Since I was eager to break out of my isolation, I did not even have my glasses, so all I could do was watch TV or sleep, I made sure the nurse followed up for that report. When it was faxed over and apparently confirmed no bone disease, I was given the go ahead to put some weight on the right leg, for a day or two with the walker, then the crutches. One of the nurses even took me out into the hall way one night and encouraged me to put as much weight on it as I could.

Finally on Friday, May 2, at around 1:00 they decide to send me back to my normal government funded secure location.

I arrived too late to receive any of my personal property which in my two week absence had been packed away and my sweet corner location given away to another inmate. Yes they jump into your grave quickly around here.

So I end up in a different dorm. I am issued the most basic supplies, sheets, blanket, towel, wash cloth, tooth brush. I had hoped I would simply drop back into my corner cube and be able to run a brush through my mangy hair for the first time in two weeks. I had no access to any shampoo or comb and brush for the two weeks I was in the infirmary.

The one bright spot was I went down to the kitchen Saturday morning and the person that had been stopping me from working on the computer has finally retired Friday. Ironically, at his retirement party he told two of the staff that works in the kitchen that now they could have their computer back. I was operating with quite a handicap since I still was without my reading glasses so could not see some of the print on the screen.

By Sunday I had the computer system back up to date data wise and was eagerly awaiting Monday so that I could get my glasses and really get to work. I also got to go to church on Sunday and it was good to be among some friendly caring people.

Then Monday arrives, and the storm clouds begin to gather. I headed out to sick call at 7:00 AM with hopes of getting some more definitive information as to what I should and should not be doing. I get in to see the nurse and she tells me that I am scheduled to see the surgeon this afternoon.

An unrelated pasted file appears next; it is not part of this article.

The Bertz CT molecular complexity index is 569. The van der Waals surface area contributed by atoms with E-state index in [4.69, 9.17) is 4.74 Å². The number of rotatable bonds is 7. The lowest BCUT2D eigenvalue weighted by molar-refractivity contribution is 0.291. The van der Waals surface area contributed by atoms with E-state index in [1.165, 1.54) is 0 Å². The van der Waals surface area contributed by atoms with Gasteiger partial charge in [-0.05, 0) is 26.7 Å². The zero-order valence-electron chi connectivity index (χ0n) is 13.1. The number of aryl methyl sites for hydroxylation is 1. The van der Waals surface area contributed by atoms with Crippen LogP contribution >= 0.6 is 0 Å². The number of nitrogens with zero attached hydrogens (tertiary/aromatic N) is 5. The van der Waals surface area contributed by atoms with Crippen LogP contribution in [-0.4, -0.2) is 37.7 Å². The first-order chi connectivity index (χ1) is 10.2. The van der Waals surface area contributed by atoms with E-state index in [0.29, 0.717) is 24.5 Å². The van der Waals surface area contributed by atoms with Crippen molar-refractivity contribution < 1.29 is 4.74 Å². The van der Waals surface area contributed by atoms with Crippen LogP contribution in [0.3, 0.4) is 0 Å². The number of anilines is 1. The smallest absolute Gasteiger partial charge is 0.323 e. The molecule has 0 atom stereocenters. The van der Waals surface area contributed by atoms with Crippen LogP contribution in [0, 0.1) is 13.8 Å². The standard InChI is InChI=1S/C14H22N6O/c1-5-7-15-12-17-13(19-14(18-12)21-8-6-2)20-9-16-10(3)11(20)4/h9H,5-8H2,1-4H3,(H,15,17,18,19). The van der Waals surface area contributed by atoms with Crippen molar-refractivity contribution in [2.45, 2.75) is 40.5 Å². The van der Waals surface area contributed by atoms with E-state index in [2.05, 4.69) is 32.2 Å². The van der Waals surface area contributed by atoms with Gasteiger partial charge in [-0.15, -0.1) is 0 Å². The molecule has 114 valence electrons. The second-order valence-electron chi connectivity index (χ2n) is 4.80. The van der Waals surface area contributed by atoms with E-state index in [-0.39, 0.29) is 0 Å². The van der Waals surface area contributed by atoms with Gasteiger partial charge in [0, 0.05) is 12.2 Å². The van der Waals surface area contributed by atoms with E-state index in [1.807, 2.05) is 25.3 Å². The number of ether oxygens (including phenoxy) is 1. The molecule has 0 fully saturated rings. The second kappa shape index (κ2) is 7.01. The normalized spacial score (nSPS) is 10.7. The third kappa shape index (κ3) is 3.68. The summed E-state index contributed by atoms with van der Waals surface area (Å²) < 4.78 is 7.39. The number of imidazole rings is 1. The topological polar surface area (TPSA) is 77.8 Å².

That was good news. I return to the dorm around 8:00 AM and ask the officer to call about me getting my property. Since I was due to leave at 12:30 for the appointment, I would not be around in the afternoon.

I roped in another inmate to assist me and went down to collect about 12 bags of my property. Plus my keyboard and typewriter. I consider this a good sign and assumed that I would find most of my worldly possessions safely tucked away in the bags.

The first couple of bags gave me even more reason to feel secure as some of the things one would assume would be left were in the bags. For example the hair ties that were on the post of my bunk, and the plastic bag with my broken fan and radio.

It was not till I was down to the last bag that I realized that all my food was missing. Cans of tuna, black beans, mackerel, sugar, spice and everything nice. All gone. They also found my envelope of stamps and that is gone as well. Here I was looking forward to my first real jolt of protein in two weeks and nothing is left. As a friend of mine used to say, cheer up things could be worse, so sure enough I cheered up and they got worse.

We arrive at the Med Center just in time for my 3:00 appointment and I get an x-ray of my hip taken. The surgeon comes in and says "You are not supposed to be putting any weight on that leg at all!" I get to see what was done and see three or four "nails" that are all that is holding the ball onto the bone. He mentions how it has already collapsed some due to my walking on it, but that it was still within the amount that it could do so.

He then told me that this surgery did not have a high success rate and it would take up to three months to see if it would take or not. If not, I would then have to have some sort of man-made parts installed!!!

I am now really feeling like shit and the officer escorting me tells me that since I am not supposed to put weight on the leg I might be moved back to an infirmary location. Egads up to three months with no access to my typewriter, keyboard, my computer job, camaraderie of the Catholic community. Stuck eating only state food. As an aside I lost at least six pounds over the last two weeks. Possibly more. I now weigh 214. Several months ago I was up around 220, and probably gained a few more pounds.